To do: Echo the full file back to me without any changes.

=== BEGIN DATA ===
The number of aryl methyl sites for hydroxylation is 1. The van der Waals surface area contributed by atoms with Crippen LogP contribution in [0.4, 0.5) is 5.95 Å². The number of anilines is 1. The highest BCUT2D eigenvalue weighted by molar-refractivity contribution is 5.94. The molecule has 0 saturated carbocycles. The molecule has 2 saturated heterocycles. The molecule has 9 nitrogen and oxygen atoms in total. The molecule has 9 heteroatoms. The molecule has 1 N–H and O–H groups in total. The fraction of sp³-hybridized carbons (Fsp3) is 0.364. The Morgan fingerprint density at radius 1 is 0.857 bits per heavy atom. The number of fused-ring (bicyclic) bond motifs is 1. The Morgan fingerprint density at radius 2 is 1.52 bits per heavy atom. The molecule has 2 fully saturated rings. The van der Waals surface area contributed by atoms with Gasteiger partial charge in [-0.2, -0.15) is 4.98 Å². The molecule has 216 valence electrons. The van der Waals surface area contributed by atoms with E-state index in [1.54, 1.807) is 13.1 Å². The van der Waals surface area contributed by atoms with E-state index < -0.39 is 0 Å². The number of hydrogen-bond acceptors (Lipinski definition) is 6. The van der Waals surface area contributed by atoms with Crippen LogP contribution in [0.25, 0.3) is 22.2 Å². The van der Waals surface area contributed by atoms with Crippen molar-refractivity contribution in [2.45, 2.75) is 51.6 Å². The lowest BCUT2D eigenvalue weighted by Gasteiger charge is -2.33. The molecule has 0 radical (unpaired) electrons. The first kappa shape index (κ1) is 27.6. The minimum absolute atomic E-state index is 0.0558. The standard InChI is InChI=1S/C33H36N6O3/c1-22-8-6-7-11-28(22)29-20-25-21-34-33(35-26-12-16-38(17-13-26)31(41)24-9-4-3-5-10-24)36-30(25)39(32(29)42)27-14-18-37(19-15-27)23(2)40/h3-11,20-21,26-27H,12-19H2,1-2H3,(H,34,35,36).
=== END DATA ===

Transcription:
The number of aryl methyl sites for hydroxylation is 1. The van der Waals surface area contributed by atoms with Crippen LogP contribution in [0.4, 0.5) is 5.95 Å². The number of anilines is 1. The highest BCUT2D eigenvalue weighted by molar-refractivity contribution is 5.94. The molecule has 0 saturated carbocycles. The molecule has 2 saturated heterocycles. The molecule has 9 nitrogen and oxygen atoms in total. The molecule has 9 heteroatoms. The molecule has 1 N–H and O–H groups in total. The fraction of sp³-hybridized carbons (Fsp3) is 0.364. The Morgan fingerprint density at radius 1 is 0.857 bits per heavy atom. The number of fused-ring (bicyclic) bond motifs is 1. The Morgan fingerprint density at radius 2 is 1.52 bits per heavy atom. The molecule has 2 fully saturated rings. The van der Waals surface area contributed by atoms with Gasteiger partial charge in [-0.2, -0.15) is 4.98 Å². The molecule has 216 valence electrons. The van der Waals surface area contributed by atoms with E-state index in [1.54, 1.807) is 13.1 Å². The van der Waals surface area contributed by atoms with E-state index < -0.39 is 0 Å². The number of hydrogen-bond acceptors (Lipinski definition) is 6. The van der Waals surface area contributed by atoms with Crippen LogP contribution in [0.25, 0.3) is 22.2 Å². The van der Waals surface area contributed by atoms with Crippen molar-refractivity contribution in [2.45, 2.75) is 51.6 Å². The lowest BCUT2D eigenvalue weighted by Gasteiger charge is -2.33. The molecule has 0 radical (unpaired) electrons. The first kappa shape index (κ1) is 27.6. The minimum absolute atomic E-state index is 0.0558. The standard InChI is InChI=1S/C33H36N6O3/c1-22-8-6-7-11-28(22)29-20-25-21-34-33(35-26-12-16-38(17-13-26)31(41)24-9-4-3-5-10-24)36-30(25)39(32(29)42)27-14-18-37(19-15-27)23(2)40/h3-11,20-21,26-27H,12-19H2,1-2H3,(H,34,35,36).